The house lights were brought up and lived at about 30% throughout the show providing a soft glow. The sound levels were only brought down about 10%. No staging was altered at all. The Grinch, the dogs, and even the entire Who company still used the house aisles for entrances and exits. A few special effects - smoke/fog and the snow over the audience - were cut. For major scene changes, a low level blue work light was used so the audience could see the transitions happening. The spotlights would come up a few seconds before someone would make an entrance, allowing the audience to prepare for something/someone new. There were also prepared ushers on either side of the stage who would hold up glowsticks of sorts about 30 seconds prior to applause at the end of a number, or potential loud startling moments - again, just giving a heads up to parents. None of these alterations got in the way of the show or its integrity. The goal was to present as full and complete a show as possible.

On the Globe website, there's a pdf guide book that was created for parents and their families. It features pictures from the show, giving pretty good insight into what they'll be seeing. They also offered two nights of "meet your seat" where the families could visit the theatre, check out their seats, and have a few moments to get used to the surroundings. A safe spot was also set up in the theatre lobby. At any point, families could leave the theatre and take a break. Tho, I'll say, it was used much less than expected.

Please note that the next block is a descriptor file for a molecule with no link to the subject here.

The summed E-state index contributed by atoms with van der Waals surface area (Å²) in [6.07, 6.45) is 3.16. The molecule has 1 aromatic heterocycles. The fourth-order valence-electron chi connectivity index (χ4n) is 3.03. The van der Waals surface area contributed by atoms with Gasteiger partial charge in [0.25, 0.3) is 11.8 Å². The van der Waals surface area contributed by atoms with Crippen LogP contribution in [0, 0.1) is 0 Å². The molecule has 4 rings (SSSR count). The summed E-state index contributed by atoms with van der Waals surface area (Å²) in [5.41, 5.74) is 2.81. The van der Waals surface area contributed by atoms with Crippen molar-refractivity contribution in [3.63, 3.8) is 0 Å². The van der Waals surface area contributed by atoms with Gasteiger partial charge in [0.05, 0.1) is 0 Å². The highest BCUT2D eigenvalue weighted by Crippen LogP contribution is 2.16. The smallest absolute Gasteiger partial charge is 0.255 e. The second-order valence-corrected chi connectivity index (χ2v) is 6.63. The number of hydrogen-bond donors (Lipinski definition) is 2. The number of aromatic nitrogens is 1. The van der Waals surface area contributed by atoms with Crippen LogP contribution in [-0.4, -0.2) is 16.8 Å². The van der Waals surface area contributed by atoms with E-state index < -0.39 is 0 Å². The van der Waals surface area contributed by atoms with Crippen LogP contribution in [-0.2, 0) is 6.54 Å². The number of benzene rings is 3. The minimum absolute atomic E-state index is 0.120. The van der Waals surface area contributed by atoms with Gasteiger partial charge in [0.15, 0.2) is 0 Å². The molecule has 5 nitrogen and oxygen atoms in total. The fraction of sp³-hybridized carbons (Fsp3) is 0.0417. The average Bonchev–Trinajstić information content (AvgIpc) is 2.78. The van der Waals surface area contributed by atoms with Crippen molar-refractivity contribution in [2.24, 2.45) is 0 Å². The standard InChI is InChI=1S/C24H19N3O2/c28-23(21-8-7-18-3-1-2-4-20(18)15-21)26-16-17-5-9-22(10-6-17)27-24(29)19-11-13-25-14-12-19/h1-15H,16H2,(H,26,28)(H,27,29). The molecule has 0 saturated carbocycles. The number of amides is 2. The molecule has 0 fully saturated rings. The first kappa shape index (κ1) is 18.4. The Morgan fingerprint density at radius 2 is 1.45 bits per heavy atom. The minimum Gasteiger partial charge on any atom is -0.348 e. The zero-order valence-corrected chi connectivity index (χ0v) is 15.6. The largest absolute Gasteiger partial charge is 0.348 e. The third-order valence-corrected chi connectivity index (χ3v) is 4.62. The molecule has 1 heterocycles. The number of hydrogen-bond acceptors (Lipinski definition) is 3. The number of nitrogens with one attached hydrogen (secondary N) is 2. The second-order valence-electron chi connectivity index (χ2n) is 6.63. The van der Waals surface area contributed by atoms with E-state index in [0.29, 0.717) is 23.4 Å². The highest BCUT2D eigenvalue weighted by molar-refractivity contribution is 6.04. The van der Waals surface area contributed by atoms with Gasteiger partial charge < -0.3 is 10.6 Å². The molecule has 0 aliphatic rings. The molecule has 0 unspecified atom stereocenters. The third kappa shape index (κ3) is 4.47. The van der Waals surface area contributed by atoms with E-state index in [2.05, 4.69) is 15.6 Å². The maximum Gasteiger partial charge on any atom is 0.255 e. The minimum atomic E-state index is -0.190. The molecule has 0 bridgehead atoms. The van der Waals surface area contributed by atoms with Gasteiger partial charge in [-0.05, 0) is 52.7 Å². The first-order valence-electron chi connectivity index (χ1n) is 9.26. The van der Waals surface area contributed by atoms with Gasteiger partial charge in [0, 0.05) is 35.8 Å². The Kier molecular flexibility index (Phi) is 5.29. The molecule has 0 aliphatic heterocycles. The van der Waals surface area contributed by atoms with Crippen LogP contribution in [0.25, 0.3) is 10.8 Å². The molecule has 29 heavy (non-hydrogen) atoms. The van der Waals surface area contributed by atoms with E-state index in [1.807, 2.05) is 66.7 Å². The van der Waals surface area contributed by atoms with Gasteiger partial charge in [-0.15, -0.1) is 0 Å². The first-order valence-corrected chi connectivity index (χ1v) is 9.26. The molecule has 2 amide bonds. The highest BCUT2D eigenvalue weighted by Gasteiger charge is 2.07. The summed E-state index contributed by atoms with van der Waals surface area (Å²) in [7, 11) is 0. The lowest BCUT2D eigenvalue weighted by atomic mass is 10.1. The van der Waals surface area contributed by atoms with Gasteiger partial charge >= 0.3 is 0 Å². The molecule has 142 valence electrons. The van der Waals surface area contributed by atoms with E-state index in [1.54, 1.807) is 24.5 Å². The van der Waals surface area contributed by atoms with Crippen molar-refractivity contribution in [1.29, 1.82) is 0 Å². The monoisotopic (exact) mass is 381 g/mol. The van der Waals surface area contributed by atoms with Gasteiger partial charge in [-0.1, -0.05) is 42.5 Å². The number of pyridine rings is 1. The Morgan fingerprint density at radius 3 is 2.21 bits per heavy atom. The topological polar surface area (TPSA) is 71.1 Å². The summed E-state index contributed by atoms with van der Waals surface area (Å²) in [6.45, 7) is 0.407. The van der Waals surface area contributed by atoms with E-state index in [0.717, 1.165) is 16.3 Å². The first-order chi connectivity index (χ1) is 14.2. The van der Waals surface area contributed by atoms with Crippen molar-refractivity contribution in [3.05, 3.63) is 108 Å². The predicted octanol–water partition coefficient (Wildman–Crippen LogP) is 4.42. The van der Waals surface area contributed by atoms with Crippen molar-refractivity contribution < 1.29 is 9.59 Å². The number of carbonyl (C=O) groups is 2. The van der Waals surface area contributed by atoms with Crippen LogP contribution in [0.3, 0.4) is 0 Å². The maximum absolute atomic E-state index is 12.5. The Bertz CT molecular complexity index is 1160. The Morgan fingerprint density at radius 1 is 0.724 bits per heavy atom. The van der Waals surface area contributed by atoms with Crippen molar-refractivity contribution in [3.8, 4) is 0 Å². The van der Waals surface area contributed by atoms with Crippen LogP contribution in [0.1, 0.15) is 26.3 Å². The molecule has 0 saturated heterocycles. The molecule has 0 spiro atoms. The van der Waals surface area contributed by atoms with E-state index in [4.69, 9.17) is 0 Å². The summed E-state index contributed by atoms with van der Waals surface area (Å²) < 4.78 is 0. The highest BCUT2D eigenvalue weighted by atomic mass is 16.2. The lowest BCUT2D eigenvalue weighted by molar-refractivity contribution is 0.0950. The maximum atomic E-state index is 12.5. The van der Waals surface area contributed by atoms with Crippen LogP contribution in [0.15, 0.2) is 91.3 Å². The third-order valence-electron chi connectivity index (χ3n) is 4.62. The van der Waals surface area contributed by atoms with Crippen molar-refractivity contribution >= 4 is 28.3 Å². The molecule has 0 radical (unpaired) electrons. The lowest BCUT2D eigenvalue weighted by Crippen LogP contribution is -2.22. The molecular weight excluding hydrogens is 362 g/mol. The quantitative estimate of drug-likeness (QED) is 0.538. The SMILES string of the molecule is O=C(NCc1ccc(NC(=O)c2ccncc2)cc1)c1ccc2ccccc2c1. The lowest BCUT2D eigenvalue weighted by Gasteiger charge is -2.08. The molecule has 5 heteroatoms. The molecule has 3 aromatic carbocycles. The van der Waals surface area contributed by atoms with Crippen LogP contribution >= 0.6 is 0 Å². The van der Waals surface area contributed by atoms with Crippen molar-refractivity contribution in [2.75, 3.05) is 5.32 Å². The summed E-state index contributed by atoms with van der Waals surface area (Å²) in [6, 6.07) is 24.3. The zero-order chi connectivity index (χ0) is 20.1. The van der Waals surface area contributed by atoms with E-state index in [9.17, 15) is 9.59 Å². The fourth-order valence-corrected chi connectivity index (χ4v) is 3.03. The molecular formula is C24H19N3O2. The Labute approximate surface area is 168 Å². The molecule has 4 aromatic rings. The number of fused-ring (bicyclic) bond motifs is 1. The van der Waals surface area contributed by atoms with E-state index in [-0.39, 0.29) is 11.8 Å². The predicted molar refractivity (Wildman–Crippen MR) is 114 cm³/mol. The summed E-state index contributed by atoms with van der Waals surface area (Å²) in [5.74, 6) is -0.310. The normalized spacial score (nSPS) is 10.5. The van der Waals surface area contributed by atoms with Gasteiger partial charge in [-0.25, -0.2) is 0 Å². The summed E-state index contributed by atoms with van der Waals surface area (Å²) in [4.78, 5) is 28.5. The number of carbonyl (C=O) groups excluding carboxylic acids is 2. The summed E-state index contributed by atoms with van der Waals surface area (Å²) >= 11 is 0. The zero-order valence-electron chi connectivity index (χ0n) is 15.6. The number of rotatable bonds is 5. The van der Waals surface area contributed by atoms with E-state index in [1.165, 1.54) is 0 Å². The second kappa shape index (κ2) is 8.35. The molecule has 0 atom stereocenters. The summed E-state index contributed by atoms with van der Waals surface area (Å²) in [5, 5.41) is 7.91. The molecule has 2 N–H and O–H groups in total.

To answer your question GavestonPS, the performance was intended for BOTH those on the autism spectrum AND their families. I don't think that was meant to be inadvertantly implied. It was pretty well acknowledged it was for the families as a whole. We met with a few parents prior to the performance who commented on never being able to enjoy family outings. Or, really every feel comfortable in public places because their children are viewed as a disruption. This performance offered them a place to not worry about whether their child was making noise, moving too much, or needed to get up and walk around for a bit. It was fascinating to talk to these parents after the show and hear them say they felt like they could relax for the first time in a long time. It was also amazing to watch those audiences members on all levels of the spectrum. They got the show and responded in their own ways. And then to stand outside afterwards and watch how they'd communicate with their families about the experience was pretty wonderful. :)

***edit: LuminousBeing - was writing my response as you were posting. Thanks for you response. Maybe a little clearer than mine. :)

San Diego's Old Globe presents autism-friendly Grinch production
Posted by LuminousBeing 2012-12-16 22:07:19


Otis -

You're amazing for what you do. I'd love to be a part of something like this, and I'm gratedul to you and the cast/creative team/producers for giving autistic kids and their families a chance to enjoy theater.

San Diego's Old Globe presents autism-friendly Grinch production
Posted by otis33 2012-12-16 22:32:29


It was a great day! I'm lucky have to had the chance to be a part of it. I hope this is the first of many.

San Diego's Old Globe presents autism-friendly Grinch production
Posted by grumpyoptimist 2012-12-17 00:37:22


Thank you Otis. You and the Globe family should be very proud...

San Diego's Old Globe presents autism-friendly Grinch production
Posted by GavestonPS 2012-12-17 06:24:28


Thanks, guys, for all the informative responses. Let me see if I can answer the questions/comments you've asked/made in return: